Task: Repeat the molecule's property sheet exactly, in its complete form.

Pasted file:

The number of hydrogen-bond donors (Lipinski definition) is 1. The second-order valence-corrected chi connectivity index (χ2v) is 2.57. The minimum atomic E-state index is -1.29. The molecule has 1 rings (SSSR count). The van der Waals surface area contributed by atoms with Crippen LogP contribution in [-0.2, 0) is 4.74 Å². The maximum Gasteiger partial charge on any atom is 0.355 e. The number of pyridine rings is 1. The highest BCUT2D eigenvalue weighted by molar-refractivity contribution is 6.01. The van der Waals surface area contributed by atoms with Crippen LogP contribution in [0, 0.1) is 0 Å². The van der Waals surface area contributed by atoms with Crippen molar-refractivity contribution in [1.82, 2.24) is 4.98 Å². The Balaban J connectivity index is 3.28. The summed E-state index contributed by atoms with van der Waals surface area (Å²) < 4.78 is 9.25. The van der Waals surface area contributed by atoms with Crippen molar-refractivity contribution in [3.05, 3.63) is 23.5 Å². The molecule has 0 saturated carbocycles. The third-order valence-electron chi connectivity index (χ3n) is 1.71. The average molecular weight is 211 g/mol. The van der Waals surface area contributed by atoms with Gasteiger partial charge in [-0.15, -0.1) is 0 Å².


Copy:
The number of hydrogen-bond donors (Lipinski definition) is 1. The second-order valence-corrected chi connectivity index (χ2v) is 2.57. The minimum atomic E-state index is -1.29. The molecule has 1 rings (SSSR count). The van der Waals surface area contributed by atoms with Crippen LogP contribution in [-0.2, 0) is 4.74 Å². The maximum Gasteiger partial charge on any atom is 0.355 e. The number of pyridine rings is 1. The highest BCUT2D eigenvalue weighted by molar-refractivity contribution is 6.01. The van der Waals surface area contributed by atoms with Crippen LogP contribution in [0, 0.1) is 0 Å². The van der Waals surface area contributed by atoms with Crippen molar-refractivity contribution in [1.82, 2.24) is 4.98 Å². The Balaban J connectivity index is 3.28. The summed E-state index contributed by atoms with van der Waals surface area (Å²) < 4.78 is 9.25. The van der Waals surface area contributed by atoms with Crippen molar-refractivity contribution in [3.05, 3.63) is 23.5 Å². The molecule has 0 saturated carbocycles. The third-order valence-electron chi connectivity index (χ3n) is 1.71. The average molecular weight is 211 g/mol. The van der Waals surface area contributed by atoms with Gasteiger partial charge in [-0.15, -0.1) is 0 Å².